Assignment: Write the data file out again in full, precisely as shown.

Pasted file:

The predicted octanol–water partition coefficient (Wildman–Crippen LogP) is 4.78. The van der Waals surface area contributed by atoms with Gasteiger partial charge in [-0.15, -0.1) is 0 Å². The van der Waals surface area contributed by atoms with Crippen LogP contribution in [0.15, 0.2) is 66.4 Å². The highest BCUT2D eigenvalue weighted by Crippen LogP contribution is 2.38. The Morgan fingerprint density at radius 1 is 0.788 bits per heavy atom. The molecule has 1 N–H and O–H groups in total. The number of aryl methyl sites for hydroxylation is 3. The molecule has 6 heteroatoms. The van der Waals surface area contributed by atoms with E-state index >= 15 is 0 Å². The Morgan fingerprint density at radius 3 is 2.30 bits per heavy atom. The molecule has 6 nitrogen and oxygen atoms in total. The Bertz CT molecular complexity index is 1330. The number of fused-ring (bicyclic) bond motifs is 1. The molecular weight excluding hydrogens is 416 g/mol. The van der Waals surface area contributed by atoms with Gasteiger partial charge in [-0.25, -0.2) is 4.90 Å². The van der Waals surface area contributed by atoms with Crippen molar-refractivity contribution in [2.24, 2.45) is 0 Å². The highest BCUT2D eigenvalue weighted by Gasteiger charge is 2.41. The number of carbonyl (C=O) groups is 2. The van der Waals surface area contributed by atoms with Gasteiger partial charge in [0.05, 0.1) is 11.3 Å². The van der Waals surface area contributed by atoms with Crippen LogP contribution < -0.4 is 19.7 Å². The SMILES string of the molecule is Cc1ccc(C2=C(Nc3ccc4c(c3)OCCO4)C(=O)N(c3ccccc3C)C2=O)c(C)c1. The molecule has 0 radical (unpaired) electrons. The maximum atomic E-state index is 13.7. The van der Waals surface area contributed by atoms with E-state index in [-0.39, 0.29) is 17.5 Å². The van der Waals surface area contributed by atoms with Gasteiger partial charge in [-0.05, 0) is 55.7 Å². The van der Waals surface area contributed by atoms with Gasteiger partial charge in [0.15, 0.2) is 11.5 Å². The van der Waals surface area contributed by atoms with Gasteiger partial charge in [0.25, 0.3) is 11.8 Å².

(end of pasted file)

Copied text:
The predicted octanol–water partition coefficient (Wildman–Crippen LogP) is 4.78. The van der Waals surface area contributed by atoms with Gasteiger partial charge in [-0.15, -0.1) is 0 Å². The van der Waals surface area contributed by atoms with Crippen LogP contribution in [0.15, 0.2) is 66.4 Å². The highest BCUT2D eigenvalue weighted by Crippen LogP contribution is 2.38. The Morgan fingerprint density at radius 1 is 0.788 bits per heavy atom. The molecule has 1 N–H and O–H groups in total. The number of aryl methyl sites for hydroxylation is 3. The molecule has 6 heteroatoms. The van der Waals surface area contributed by atoms with E-state index >= 15 is 0 Å². The Morgan fingerprint density at radius 3 is 2.30 bits per heavy atom. The molecule has 6 nitrogen and oxygen atoms in total. The Bertz CT molecular complexity index is 1330. The number of fused-ring (bicyclic) bond motifs is 1. The molecular weight excluding hydrogens is 416 g/mol. The van der Waals surface area contributed by atoms with Gasteiger partial charge in [-0.25, -0.2) is 4.90 Å². The van der Waals surface area contributed by atoms with Crippen molar-refractivity contribution in [2.24, 2.45) is 0 Å². The highest BCUT2D eigenvalue weighted by Gasteiger charge is 2.41. The number of carbonyl (C=O) groups is 2. The van der Waals surface area contributed by atoms with Gasteiger partial charge in [0.05, 0.1) is 11.3 Å². The van der Waals surface area contributed by atoms with Crippen LogP contribution < -0.4 is 19.7 Å². The SMILES string of the molecule is Cc1ccc(C2=C(Nc3ccc4c(c3)OCCO4)C(=O)N(c3ccccc3C)C2=O)c(C)c1. The molecule has 0 radical (unpaired) electrons. The maximum atomic E-state index is 13.7. The van der Waals surface area contributed by atoms with E-state index in [-0.39, 0.29) is 17.5 Å². The van der Waals surface area contributed by atoms with Gasteiger partial charge in [-0.05, 0) is 55.7 Å². The van der Waals surface area contributed by atoms with Gasteiger partial charge in [0.15, 0.2) is 11.5 Å². The van der Waals surface area contributed by atoms with Gasteiger partial charge in [0.25, 0.3) is 11.8 Å².